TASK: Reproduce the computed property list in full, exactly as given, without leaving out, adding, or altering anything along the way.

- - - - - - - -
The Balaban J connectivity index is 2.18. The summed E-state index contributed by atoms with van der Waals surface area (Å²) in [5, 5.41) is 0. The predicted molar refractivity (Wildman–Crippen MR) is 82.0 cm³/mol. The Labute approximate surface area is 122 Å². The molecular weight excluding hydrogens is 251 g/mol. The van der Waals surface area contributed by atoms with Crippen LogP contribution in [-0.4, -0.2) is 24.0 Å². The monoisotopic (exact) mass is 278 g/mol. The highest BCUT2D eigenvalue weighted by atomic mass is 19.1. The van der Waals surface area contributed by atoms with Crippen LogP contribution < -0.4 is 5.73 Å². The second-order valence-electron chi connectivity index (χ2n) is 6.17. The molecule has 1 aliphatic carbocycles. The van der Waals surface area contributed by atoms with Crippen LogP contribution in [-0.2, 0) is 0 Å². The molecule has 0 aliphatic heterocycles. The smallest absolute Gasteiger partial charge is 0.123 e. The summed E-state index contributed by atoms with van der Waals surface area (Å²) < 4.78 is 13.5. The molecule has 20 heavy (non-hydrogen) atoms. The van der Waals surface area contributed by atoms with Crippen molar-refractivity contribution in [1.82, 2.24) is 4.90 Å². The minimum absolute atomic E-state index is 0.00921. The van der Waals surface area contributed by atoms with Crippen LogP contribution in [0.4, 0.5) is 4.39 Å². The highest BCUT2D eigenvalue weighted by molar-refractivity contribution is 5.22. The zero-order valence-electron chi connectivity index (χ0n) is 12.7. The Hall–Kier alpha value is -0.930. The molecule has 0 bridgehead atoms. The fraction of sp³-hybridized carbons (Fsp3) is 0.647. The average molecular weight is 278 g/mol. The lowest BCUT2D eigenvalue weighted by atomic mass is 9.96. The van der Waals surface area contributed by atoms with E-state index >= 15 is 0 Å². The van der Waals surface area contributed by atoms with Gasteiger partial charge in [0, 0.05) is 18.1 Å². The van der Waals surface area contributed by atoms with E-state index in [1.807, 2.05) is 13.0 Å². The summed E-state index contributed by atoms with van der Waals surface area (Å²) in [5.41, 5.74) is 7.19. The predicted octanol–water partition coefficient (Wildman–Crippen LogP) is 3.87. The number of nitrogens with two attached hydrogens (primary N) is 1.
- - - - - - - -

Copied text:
The Balaban J connectivity index is 2.18. The summed E-state index contributed by atoms with van der Waals surface area (Å²) in [5, 5.41) is 0. The predicted molar refractivity (Wildman–Crippen MR) is 82.0 cm³/mol. The Labute approximate surface area is 122 Å². The molecular weight excluding hydrogens is 251 g/mol. The van der Waals surface area contributed by atoms with Crippen LogP contribution in [-0.4, -0.2) is 24.0 Å². The monoisotopic (exact) mass is 278 g/mol. The highest BCUT2D eigenvalue weighted by atomic mass is 19.1. The van der Waals surface area contributed by atoms with Crippen LogP contribution < -0.4 is 5.73 Å². The second-order valence-electron chi connectivity index (χ2n) is 6.17. The molecule has 1 aliphatic carbocycles. The van der Waals surface area contributed by atoms with Crippen LogP contribution in [-0.2, 0) is 0 Å². The molecule has 0 aliphatic heterocycles. The smallest absolute Gasteiger partial charge is 0.123 e. The summed E-state index contributed by atoms with van der Waals surface area (Å²) < 4.78 is 13.5. The molecule has 20 heavy (non-hydrogen) atoms. The van der Waals surface area contributed by atoms with Crippen molar-refractivity contribution in [1.82, 2.24) is 4.90 Å². The minimum absolute atomic E-state index is 0.00921. The van der Waals surface area contributed by atoms with Crippen LogP contribution in [0.4, 0.5) is 4.39 Å². The highest BCUT2D eigenvalue weighted by molar-refractivity contribution is 5.22. The zero-order valence-electron chi connectivity index (χ0n) is 12.7. The Hall–Kier alpha value is -0.930. The molecule has 0 bridgehead atoms. The fraction of sp³-hybridized carbons (Fsp3) is 0.647. The average molecular weight is 278 g/mol. The lowest BCUT2D eigenvalue weighted by atomic mass is 9.96. The van der Waals surface area contributed by atoms with E-state index >= 15 is 0 Å². The van der Waals surface area contributed by atoms with Gasteiger partial charge in [0, 0.05) is 18.1 Å². The van der Waals surface area contributed by atoms with E-state index in [1.807, 2.05) is 13.0 Å². The summed E-state index contributed by atoms with van der Waals surface area (Å²) in [5.41, 5.74) is 7.19. The predicted octanol–water partition coefficient (Wildman–Crippen LogP) is 3.87. The number of nitrogens with two attached hydrogens (primary N) is 1.